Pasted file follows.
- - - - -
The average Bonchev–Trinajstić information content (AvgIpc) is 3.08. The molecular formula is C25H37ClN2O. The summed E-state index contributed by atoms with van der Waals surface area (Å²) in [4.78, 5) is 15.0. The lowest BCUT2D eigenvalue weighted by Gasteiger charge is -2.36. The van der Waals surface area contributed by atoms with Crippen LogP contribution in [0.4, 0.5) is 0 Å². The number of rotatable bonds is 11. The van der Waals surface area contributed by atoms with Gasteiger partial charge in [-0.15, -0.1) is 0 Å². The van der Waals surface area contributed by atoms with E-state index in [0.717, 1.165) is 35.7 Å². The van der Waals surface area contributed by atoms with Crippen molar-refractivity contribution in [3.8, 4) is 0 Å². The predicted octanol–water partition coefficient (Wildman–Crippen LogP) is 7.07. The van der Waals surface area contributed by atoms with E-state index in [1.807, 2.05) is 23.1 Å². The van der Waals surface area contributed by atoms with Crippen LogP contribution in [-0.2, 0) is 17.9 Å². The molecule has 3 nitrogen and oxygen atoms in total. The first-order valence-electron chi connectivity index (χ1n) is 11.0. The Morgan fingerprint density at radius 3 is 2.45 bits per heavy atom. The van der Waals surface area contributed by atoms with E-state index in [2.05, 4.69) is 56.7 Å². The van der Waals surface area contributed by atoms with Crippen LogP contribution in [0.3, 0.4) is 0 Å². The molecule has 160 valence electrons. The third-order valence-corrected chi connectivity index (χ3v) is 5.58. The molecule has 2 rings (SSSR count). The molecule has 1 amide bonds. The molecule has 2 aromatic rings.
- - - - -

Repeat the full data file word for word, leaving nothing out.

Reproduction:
The average Bonchev–Trinajstić information content (AvgIpc) is 3.08. The molecular formula is C25H37ClN2O. The summed E-state index contributed by atoms with van der Waals surface area (Å²) in [4.78, 5) is 15.0. The lowest BCUT2D eigenvalue weighted by Gasteiger charge is -2.36. The van der Waals surface area contributed by atoms with Crippen LogP contribution in [0.4, 0.5) is 0 Å². The number of rotatable bonds is 11. The van der Waals surface area contributed by atoms with Gasteiger partial charge in [-0.15, -0.1) is 0 Å². The van der Waals surface area contributed by atoms with E-state index in [0.717, 1.165) is 35.7 Å². The van der Waals surface area contributed by atoms with Crippen molar-refractivity contribution in [3.8, 4) is 0 Å². The predicted octanol–water partition coefficient (Wildman–Crippen LogP) is 7.07. The van der Waals surface area contributed by atoms with E-state index in [1.807, 2.05) is 23.1 Å². The van der Waals surface area contributed by atoms with Crippen LogP contribution in [-0.2, 0) is 17.9 Å². The molecule has 3 nitrogen and oxygen atoms in total. The first-order valence-electron chi connectivity index (χ1n) is 11.0. The Morgan fingerprint density at radius 3 is 2.45 bits per heavy atom. The van der Waals surface area contributed by atoms with E-state index in [2.05, 4.69) is 56.7 Å². The van der Waals surface area contributed by atoms with Crippen LogP contribution in [0.3, 0.4) is 0 Å². The molecule has 160 valence electrons. The third-order valence-corrected chi connectivity index (χ3v) is 5.58. The molecule has 2 rings (SSSR count). The molecule has 1 amide bonds. The molecule has 2 aromatic rings.